Tech Central Station:
Europe's latest diplomatic initiative -- to convince Iran to halt its development of nuclear weapons -- had barely had a chance to succeed and already German Chancellor Gerhard Schröder is undermining it. ...The author assumes that once the EU3/Iran talks fail, the US has only a military option. As I argued yesterday, I believe the US is more likely to push the EU to support the Iranian people by focusing on human rights. Such a united US/EU effort could fuel an internal movement against the regime.
Only a credible deterrent can render Iran's million investment in underground facilities worthless and its enrichment of 22 tons of yellow cake uranium futile. However, any suggestion of pre-emption is exactly what Schröder has come out against. Last week the chancellor took multiple opportunities to state his opposition to the use of force against Iran, even while his foreign minister, Joschka Fischer, consulted with the new US secretary of state, Condoleezza Rice, in Washington.
Last week in Berlin Schröder reiterated to both the German Bundestag and his party "there must be no military intervention" adding that "this determination should be clear to all our friends." And at the World Economic Forum he took the opportunity to state the obvious: "The last thing we need is another military conflict," as if military strikes were the preferred solution of anybody. ...
Is Schröder naively overlooking that his rhetoric encourages the mullahs in Tehran to miscalculate? Without the threat of force, Iran can expect to buy the time it needs by drawing out negotiations and banking on European support in a UN Security Council showdown over sanctions. In short, Schröder is provoking a crisis and increasing the likelihood that military strikes will be needed.
Schröder's motives are hard to grasp without understanding the paradigmatic shift in German foreign policy in recent years. During the Cold War, the United States had a reliable ally in West Germany. Successive German governments carefully choreographed the demands of European integration with the priorities of the transatlantic alliance. The traditional Gaullist view, however, is that Europe can only emerge as a power in its own right by extricating itself from the tutelage of the United States. That means derailing the transatlantic locomotive, in order to make room for a more independent Europe that can vie with the United States for international influence.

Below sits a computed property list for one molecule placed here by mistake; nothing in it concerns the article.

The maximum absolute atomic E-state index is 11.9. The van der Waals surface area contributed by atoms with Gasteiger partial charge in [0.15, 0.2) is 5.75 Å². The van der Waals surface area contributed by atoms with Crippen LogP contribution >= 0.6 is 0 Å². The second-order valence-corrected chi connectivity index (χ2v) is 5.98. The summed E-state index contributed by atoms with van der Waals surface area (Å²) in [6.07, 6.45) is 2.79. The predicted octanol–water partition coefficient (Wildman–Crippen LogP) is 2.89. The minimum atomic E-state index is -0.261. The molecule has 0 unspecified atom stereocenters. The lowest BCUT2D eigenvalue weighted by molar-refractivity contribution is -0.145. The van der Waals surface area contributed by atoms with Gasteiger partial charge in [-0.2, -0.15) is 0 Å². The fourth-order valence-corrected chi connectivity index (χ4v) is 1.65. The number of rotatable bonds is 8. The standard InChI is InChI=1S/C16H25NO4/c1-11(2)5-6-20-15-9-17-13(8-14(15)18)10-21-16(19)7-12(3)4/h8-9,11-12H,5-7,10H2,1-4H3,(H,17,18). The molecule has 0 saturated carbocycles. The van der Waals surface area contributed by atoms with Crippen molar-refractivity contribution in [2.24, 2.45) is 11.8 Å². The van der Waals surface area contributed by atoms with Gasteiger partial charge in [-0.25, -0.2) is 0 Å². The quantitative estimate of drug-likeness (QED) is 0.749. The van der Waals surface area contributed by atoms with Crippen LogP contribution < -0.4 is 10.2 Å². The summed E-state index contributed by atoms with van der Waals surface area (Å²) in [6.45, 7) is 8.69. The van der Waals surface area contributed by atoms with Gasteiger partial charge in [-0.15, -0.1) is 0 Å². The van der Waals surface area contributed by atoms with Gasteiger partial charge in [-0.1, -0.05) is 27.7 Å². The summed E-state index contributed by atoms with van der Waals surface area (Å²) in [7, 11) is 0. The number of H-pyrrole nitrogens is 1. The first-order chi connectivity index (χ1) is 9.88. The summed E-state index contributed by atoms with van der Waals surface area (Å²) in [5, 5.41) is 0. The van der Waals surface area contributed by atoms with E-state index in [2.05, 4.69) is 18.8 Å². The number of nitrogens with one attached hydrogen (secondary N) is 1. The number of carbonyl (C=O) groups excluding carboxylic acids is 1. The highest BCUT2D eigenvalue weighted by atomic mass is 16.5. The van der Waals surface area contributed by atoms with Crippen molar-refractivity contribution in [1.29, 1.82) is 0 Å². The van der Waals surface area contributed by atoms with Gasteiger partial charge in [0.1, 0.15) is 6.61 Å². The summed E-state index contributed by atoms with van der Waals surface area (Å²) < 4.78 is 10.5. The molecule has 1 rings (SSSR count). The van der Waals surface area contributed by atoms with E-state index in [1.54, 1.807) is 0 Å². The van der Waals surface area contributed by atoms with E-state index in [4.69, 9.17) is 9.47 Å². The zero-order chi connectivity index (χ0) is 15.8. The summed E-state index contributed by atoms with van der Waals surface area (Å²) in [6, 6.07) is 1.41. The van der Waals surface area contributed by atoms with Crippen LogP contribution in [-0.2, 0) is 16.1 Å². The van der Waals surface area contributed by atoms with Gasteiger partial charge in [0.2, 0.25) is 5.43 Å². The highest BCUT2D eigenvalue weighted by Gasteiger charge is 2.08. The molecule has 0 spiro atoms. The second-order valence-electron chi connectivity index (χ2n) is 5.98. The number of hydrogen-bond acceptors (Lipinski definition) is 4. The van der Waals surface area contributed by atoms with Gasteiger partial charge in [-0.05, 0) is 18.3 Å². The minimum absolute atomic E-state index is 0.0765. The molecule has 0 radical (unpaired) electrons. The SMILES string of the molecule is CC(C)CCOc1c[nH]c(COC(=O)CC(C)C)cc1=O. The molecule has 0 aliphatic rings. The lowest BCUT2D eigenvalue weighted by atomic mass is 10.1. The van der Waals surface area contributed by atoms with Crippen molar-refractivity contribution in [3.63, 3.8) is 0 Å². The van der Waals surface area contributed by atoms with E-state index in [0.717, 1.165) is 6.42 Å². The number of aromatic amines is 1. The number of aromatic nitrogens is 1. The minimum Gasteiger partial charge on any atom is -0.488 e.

The red-green coalition in Berlin has led German foreign policy on a Neo-Gaullist detour. Within German policy circles, talk of the need for a European counterweight to balance American hegemony is prevalent, while foreign, economic and domestic policy distinctions between Europe and the United States are accentuated.
The rhetoric is based on two myths about the current transatlantic relationship. The first is that the United States acts unilaterally and in its own interest while a united Europe under Franco-German stewardship would act multilaterally and in the world's interest. The second is that the United States focuses on the use of military force while a peaceful Europe relies the use of diplomacy and the instruments of so-called "soft power." Of course, progress in the war on terror has been made precisely because gargantuan American expenditures to build democracy have dwarfed the military force used to topple odious regimes.
When diplomacy in Iran fails and a pre-emptive strike becomes the last hope to prevent the nightmare of a nuclear-armed Iran, however, the myths will be validated. U.S. military action will divert attention from Europe's failed appeasement of Iran and the American campaign for democratic reform in the Middle East, while the Gaullist argument for a united Europe to stop the American military colossus will gather momentum. ...